Cathay Pacific donates the world's first Boeing 777 airplane

Cathay Pacific is donating the first ever Boeing 777 airplane to an aerospace museum in the US and it will be displayed permanently alongside more than 350 other historic aircraft.

The 777-200 airplane (line number WA001 and registered B-HNL) will fly from Hong Kong to the Pima Air & Space Museum, located in Tucson, Arizona, on 18 September. Boeing first flew the 777-200 aircraft on 12 June, 1994 and continued to use it as a test airplane for several years. The aircraft joined Cathay Pacific's fleet in 2000 and was retired in May 2018 after 18 years of service. During its time with the carrier, B-HNL operated 20,519 flights, recording 49,687 hours of flying time.

Rupert Hogg, CEO of Cathay Pacific, said, “As the world’s first 777, B-HNL holds a very special place in the history of both our airline and that of commercial aviation, and we are very pleased it will soon bring enjoyment to enthusiasts at its new home in Arizona.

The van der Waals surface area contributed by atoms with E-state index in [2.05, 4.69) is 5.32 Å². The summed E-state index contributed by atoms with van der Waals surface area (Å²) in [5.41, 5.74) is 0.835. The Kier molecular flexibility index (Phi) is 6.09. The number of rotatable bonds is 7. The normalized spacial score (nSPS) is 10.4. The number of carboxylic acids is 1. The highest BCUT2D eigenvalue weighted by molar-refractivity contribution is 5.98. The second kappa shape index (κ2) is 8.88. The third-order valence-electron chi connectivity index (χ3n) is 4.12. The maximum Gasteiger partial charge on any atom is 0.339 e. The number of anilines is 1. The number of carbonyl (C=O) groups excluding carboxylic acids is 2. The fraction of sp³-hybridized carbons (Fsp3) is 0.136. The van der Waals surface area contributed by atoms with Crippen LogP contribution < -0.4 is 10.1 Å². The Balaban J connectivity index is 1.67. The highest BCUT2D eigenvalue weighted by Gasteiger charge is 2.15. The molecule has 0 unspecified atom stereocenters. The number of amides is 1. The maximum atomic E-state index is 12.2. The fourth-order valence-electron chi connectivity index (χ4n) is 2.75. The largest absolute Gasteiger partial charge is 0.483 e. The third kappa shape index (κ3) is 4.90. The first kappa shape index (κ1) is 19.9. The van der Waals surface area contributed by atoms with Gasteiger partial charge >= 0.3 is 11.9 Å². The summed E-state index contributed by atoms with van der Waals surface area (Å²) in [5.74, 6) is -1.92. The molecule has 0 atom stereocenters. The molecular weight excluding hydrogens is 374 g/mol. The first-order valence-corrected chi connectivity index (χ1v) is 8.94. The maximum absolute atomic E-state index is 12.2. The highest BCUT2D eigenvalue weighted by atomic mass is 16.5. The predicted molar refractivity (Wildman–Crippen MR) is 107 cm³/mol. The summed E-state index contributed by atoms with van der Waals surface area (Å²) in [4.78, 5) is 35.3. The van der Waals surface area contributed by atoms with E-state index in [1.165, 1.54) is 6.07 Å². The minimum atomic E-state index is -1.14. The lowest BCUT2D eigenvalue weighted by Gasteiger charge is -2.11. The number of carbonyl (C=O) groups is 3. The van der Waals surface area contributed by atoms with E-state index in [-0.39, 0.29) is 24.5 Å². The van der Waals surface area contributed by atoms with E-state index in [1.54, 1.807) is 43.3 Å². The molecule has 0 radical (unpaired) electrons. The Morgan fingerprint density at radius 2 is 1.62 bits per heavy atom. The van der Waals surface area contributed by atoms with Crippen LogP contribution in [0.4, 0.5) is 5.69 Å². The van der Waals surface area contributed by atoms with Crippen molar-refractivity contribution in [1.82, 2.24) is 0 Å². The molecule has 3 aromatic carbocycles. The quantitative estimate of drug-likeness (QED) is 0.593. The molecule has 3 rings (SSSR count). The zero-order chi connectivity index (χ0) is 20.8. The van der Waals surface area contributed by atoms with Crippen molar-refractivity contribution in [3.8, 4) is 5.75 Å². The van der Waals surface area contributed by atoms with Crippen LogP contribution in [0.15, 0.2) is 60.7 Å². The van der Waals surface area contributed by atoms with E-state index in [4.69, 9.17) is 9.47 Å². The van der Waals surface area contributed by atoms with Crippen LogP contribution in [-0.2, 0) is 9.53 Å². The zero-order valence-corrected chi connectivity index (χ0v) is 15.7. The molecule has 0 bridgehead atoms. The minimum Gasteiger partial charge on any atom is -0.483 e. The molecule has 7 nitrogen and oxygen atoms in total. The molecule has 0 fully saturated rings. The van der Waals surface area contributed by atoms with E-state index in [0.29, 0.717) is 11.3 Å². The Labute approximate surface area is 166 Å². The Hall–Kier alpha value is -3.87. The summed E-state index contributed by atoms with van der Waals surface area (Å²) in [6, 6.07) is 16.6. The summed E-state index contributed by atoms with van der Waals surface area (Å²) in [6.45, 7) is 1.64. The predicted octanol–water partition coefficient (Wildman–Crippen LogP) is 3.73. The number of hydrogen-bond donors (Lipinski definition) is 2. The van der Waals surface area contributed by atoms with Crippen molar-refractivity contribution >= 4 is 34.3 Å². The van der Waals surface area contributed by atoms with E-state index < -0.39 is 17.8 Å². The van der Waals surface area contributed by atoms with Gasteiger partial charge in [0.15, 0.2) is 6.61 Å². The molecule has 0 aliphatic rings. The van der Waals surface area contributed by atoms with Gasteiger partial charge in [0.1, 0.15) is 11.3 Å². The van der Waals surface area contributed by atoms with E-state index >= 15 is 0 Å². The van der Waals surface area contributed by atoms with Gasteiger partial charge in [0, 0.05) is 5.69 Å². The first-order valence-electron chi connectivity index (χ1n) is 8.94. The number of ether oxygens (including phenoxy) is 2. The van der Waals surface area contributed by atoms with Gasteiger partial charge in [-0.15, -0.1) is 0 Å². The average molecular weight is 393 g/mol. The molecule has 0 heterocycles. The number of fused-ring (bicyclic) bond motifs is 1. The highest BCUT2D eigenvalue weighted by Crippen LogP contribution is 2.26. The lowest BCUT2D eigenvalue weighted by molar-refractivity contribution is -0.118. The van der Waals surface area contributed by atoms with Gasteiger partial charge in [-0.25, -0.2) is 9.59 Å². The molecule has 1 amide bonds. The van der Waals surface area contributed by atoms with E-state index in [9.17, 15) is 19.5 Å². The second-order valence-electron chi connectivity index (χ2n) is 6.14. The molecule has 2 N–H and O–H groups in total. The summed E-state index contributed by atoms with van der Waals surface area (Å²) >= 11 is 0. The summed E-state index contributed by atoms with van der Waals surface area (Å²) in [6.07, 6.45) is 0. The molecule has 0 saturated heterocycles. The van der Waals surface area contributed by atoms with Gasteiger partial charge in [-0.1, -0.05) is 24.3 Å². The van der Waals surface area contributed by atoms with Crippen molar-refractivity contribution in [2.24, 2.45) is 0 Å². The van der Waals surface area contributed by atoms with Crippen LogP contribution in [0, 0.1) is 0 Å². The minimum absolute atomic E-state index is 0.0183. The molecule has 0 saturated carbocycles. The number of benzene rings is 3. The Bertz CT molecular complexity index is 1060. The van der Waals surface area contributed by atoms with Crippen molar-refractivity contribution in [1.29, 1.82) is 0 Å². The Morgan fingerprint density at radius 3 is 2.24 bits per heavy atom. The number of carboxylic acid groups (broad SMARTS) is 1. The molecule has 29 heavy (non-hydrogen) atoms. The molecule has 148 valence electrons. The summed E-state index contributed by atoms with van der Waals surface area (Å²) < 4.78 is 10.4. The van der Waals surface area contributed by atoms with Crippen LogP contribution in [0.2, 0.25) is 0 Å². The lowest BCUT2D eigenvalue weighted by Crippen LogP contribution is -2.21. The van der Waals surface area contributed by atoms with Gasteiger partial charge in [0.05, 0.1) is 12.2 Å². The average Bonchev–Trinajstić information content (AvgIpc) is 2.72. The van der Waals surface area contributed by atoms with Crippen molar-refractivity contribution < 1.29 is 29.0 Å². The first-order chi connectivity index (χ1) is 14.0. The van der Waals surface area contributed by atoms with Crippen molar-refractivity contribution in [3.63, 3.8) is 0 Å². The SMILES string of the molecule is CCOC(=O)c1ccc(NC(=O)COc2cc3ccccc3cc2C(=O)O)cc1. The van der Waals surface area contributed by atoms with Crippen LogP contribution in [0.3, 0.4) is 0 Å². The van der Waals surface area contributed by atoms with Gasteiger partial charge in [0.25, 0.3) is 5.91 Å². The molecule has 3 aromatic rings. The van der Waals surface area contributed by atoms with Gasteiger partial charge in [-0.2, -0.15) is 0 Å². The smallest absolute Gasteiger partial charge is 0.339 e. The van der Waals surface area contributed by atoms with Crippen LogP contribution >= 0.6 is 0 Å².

"Our 777-200 aircraft have served us exceptionally well over the last two decades, and as we progressively retire these over the months ahead, we eagerly look forward to welcoming the state-of-the art 777-9 aircraft into our fleet from 2021.”

Cathay Pacific was one of the airlines to provide input for the 777 at the design stage, giving the carrier a unique opportunity to refine the aircraft’s features to suit its needs. Among the requests were a cabin cross-section similar to the 747 Jumbo Jet, a modern ‘glass’ cockpit, fly-by-wire system, and lower operating costs. Cathay Pacific operates one of the largest 777 fleets in the world.

“Cathay Pacific has been instrumental in the tremendous success of the 777 programme. The airline contributed greatly to the airplane’s original design and has been one of its biggest ambassadors ever since. And now they are a launch customer for our new 777X airplane. We are thrilled to partner with Cathay Pacific on this donation to the museum as a way to share the remarkable story of the Boeing 777 for years to come," concluded Kevin McAllister, president and CEO of Boeing Commercial Airplanes.